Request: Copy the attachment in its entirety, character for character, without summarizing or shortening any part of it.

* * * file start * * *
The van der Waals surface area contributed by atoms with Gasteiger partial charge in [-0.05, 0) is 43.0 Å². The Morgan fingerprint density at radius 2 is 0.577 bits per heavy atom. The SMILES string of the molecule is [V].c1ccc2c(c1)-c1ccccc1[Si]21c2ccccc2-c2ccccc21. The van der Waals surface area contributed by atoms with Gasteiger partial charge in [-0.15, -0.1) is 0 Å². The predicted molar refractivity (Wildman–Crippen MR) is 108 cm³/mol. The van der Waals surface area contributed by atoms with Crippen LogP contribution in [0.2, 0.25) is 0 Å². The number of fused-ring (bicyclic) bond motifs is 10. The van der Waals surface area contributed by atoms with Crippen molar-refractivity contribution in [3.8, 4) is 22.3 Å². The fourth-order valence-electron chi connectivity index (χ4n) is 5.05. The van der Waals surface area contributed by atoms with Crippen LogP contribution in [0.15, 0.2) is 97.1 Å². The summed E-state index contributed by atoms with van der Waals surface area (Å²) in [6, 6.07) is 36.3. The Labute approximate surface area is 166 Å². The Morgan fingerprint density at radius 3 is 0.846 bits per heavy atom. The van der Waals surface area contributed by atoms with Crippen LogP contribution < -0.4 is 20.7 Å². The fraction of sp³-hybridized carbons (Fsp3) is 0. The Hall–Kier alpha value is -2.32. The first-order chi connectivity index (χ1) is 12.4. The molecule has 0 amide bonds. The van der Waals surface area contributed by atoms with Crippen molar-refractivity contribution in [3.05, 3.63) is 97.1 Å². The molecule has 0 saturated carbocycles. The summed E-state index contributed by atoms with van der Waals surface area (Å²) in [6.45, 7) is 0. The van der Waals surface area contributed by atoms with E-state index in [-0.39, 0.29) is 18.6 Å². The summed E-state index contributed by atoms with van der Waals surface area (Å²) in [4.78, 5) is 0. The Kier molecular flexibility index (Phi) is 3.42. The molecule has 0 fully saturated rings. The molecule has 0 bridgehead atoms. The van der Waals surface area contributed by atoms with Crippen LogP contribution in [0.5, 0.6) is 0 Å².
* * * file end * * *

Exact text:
The van der Waals surface area contributed by atoms with Gasteiger partial charge in [-0.05, 0) is 43.0 Å². The Morgan fingerprint density at radius 2 is 0.577 bits per heavy atom. The SMILES string of the molecule is [V].c1ccc2c(c1)-c1ccccc1[Si]21c2ccccc2-c2ccccc21. The van der Waals surface area contributed by atoms with Gasteiger partial charge in [-0.15, -0.1) is 0 Å². The predicted molar refractivity (Wildman–Crippen MR) is 108 cm³/mol. The van der Waals surface area contributed by atoms with Crippen LogP contribution in [0.2, 0.25) is 0 Å². The number of fused-ring (bicyclic) bond motifs is 10. The van der Waals surface area contributed by atoms with Crippen molar-refractivity contribution in [3.8, 4) is 22.3 Å². The fourth-order valence-electron chi connectivity index (χ4n) is 5.05. The van der Waals surface area contributed by atoms with Crippen LogP contribution in [0.15, 0.2) is 97.1 Å². The summed E-state index contributed by atoms with van der Waals surface area (Å²) in [6, 6.07) is 36.3. The Labute approximate surface area is 166 Å². The Morgan fingerprint density at radius 3 is 0.846 bits per heavy atom. The van der Waals surface area contributed by atoms with Crippen LogP contribution < -0.4 is 20.7 Å². The fraction of sp³-hybridized carbons (Fsp3) is 0. The Hall–Kier alpha value is -2.32. The first-order chi connectivity index (χ1) is 12.4. The molecule has 0 amide bonds. The van der Waals surface area contributed by atoms with Crippen molar-refractivity contribution in [3.05, 3.63) is 97.1 Å². The molecule has 0 saturated carbocycles. The summed E-state index contributed by atoms with van der Waals surface area (Å²) in [6.45, 7) is 0. The van der Waals surface area contributed by atoms with E-state index in [-0.39, 0.29) is 18.6 Å². The summed E-state index contributed by atoms with van der Waals surface area (Å²) in [4.78, 5) is 0. The Kier molecular flexibility index (Phi) is 3.42. The molecule has 0 fully saturated rings. The molecule has 0 bridgehead atoms. The van der Waals surface area contributed by atoms with Crippen LogP contribution in [0.5, 0.6) is 0 Å².